“At first, it wasn’t at all clear how or when my grandfather’s collection would be able to find its way back to Idar-Oberstein”, says Constantin Wild. But with the aid of an international logistics company, the collection, which has a high sentimental value for him, soon set out on the journey home. This very week, the entrepreneur received the extraordinary package from Pakistan.
Once it has been examined to verify its genuineness, he will be handing the collection over on loan to the German Gemstone Museum. “Later, of course, the find will be given a place of honour in my treasure chamber”, says Constantin Wild.
Details still to be clarified
It will now be possible to examine exactly how old the collection is. Early assumptions suggest that it was probably put together between the First and Second World Wars, since Idar and Oberstein did not actually amalgamate until 1933. At any rate, the stamp with the impression ‘Idar-Oberstein’ originates from the time after the amalgamation. The high-quality workmanship which can be seen in the photos is a clue indicating that this was one of the earlier issues of this kind of collection, for in later years these were mass-produced cheaply, finding their way out into many parts of the world.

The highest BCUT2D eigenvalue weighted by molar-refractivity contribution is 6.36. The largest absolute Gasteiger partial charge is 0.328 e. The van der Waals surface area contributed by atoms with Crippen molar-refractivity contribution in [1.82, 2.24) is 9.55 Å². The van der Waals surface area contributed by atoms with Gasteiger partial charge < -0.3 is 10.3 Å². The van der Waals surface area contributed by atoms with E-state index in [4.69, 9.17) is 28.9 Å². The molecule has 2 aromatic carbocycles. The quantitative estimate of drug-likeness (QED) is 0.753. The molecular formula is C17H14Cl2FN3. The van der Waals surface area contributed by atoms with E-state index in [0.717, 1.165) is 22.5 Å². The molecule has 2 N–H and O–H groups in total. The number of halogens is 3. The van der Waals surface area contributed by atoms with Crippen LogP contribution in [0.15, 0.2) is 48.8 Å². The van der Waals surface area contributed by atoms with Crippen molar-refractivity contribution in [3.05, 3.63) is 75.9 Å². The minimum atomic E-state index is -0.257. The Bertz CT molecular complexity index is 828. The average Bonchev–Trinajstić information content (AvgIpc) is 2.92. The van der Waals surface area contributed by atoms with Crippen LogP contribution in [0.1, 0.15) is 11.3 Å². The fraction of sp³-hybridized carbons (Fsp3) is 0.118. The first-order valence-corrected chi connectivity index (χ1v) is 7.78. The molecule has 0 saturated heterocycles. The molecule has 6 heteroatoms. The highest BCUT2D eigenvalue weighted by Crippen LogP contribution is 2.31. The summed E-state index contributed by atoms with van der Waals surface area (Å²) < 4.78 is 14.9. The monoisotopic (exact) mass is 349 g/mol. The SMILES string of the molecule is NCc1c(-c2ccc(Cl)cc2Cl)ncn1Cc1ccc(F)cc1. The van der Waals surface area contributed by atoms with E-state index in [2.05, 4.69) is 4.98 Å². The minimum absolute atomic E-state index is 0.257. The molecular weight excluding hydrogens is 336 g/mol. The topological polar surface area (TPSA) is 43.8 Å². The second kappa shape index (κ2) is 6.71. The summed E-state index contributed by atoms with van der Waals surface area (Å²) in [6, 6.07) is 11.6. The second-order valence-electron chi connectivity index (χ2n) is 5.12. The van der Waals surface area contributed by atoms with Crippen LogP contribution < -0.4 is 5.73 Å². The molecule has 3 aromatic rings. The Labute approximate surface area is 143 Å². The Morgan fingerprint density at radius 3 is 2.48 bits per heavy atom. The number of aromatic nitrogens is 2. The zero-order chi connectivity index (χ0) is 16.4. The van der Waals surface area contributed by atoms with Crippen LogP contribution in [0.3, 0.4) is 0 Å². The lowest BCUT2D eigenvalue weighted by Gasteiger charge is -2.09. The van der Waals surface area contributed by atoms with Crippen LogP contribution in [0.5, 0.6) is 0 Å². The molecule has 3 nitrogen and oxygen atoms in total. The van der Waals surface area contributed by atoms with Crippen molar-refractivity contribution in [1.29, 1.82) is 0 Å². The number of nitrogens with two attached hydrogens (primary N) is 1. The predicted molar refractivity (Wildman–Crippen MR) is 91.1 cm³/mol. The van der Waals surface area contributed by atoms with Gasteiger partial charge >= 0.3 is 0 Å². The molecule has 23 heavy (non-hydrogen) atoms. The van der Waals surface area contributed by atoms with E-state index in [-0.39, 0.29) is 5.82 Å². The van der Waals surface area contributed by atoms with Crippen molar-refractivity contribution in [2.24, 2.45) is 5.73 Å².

Exhibition at the German Gemstone Museum
Anyone wishing to inspect the gemstone collection him or herself will be able to admire it very soon indeed at the German Gemstone Museum in Idar-Oberstein. It will be on view there as ‘object of the month’ until the end of November.
It was clear to Constantin Wild that the warm-heartedness and sincerity of the finder ought to be rewarded. He intends to transfer a finder’s reward of 1000 dollars to the Pakistani fisherman as a down payment on a new fishing-boat, in the hope of improving the life of this honest man and his family.
When I received a mail on Friday 22 September, I could hardly believe it: In the Indian Ocean, not far off the coast of Pakistan at Karachi, a fisherman made an unexpected find: a collection of 29 valuable gemstones, wrapped up in a little leather book!
The world of gemstones is in a continuous process of modernisation, but Constantin Wild still puts his trust in hydropower for the processing of his precious gemstones today.
Water is the origin of everything. Especially as it relates to the success story of Idar-Oberstein. For when large agate deposits were found in the Hunsrück in the 15th century, the power of the water in the Idar stream was the only thing that enabled the big grinding wheels to be set in motion so that the raw stones, still grey and matt as they were, could be transformed into sparkling treasures. More and more cutting shops rapidly emerged – and with them, a flourishing industry.